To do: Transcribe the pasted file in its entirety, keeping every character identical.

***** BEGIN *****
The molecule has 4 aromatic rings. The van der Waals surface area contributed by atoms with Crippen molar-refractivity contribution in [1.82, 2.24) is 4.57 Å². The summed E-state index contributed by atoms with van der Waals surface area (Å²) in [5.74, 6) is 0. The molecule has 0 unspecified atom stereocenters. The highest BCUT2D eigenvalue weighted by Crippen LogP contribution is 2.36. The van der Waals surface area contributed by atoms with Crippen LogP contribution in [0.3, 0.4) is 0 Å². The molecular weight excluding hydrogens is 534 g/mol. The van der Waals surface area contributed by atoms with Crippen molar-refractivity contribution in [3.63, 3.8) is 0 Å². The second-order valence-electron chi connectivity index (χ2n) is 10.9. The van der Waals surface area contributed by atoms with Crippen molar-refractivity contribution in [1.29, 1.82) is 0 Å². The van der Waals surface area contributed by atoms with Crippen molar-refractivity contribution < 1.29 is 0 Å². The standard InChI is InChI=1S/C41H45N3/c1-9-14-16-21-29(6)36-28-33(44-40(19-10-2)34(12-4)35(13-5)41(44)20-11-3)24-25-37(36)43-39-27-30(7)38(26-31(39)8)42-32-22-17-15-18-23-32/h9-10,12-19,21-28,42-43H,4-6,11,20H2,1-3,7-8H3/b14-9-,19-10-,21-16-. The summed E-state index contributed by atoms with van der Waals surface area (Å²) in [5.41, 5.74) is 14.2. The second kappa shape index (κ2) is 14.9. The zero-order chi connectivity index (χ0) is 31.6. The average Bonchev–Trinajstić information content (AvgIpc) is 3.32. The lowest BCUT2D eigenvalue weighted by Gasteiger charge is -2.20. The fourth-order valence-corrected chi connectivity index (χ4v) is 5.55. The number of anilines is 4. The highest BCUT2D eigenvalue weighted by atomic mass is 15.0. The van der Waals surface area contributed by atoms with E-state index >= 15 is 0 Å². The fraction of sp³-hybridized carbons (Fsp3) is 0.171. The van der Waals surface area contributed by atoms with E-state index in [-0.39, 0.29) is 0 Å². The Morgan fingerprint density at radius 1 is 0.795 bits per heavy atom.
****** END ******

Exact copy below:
The molecule has 4 aromatic rings. The van der Waals surface area contributed by atoms with Crippen molar-refractivity contribution in [1.82, 2.24) is 4.57 Å². The summed E-state index contributed by atoms with van der Waals surface area (Å²) in [5.74, 6) is 0. The molecule has 0 unspecified atom stereocenters. The highest BCUT2D eigenvalue weighted by Crippen LogP contribution is 2.36. The van der Waals surface area contributed by atoms with Crippen LogP contribution in [0.3, 0.4) is 0 Å². The molecular weight excluding hydrogens is 534 g/mol. The van der Waals surface area contributed by atoms with Crippen molar-refractivity contribution in [3.63, 3.8) is 0 Å². The second-order valence-electron chi connectivity index (χ2n) is 10.9. The van der Waals surface area contributed by atoms with Crippen molar-refractivity contribution in [1.29, 1.82) is 0 Å². The van der Waals surface area contributed by atoms with Crippen molar-refractivity contribution < 1.29 is 0 Å². The standard InChI is InChI=1S/C41H45N3/c1-9-14-16-21-29(6)36-28-33(44-40(19-10-2)34(12-4)35(13-5)41(44)20-11-3)24-25-37(36)43-39-27-30(7)38(26-31(39)8)42-32-22-17-15-18-23-32/h9-10,12-19,21-28,42-43H,4-6,11,20H2,1-3,7-8H3/b14-9-,19-10-,21-16-. The summed E-state index contributed by atoms with van der Waals surface area (Å²) in [5.41, 5.74) is 14.2. The second kappa shape index (κ2) is 14.9. The zero-order chi connectivity index (χ0) is 31.6. The average Bonchev–Trinajstić information content (AvgIpc) is 3.32. The lowest BCUT2D eigenvalue weighted by Gasteiger charge is -2.20. The fourth-order valence-corrected chi connectivity index (χ4v) is 5.55. The number of anilines is 4. The highest BCUT2D eigenvalue weighted by atomic mass is 15.0. The van der Waals surface area contributed by atoms with E-state index >= 15 is 0 Å². The fraction of sp³-hybridized carbons (Fsp3) is 0.171. The van der Waals surface area contributed by atoms with E-state index in [-0.39, 0.29) is 0 Å². The Morgan fingerprint density at radius 1 is 0.795 bits per heavy atom.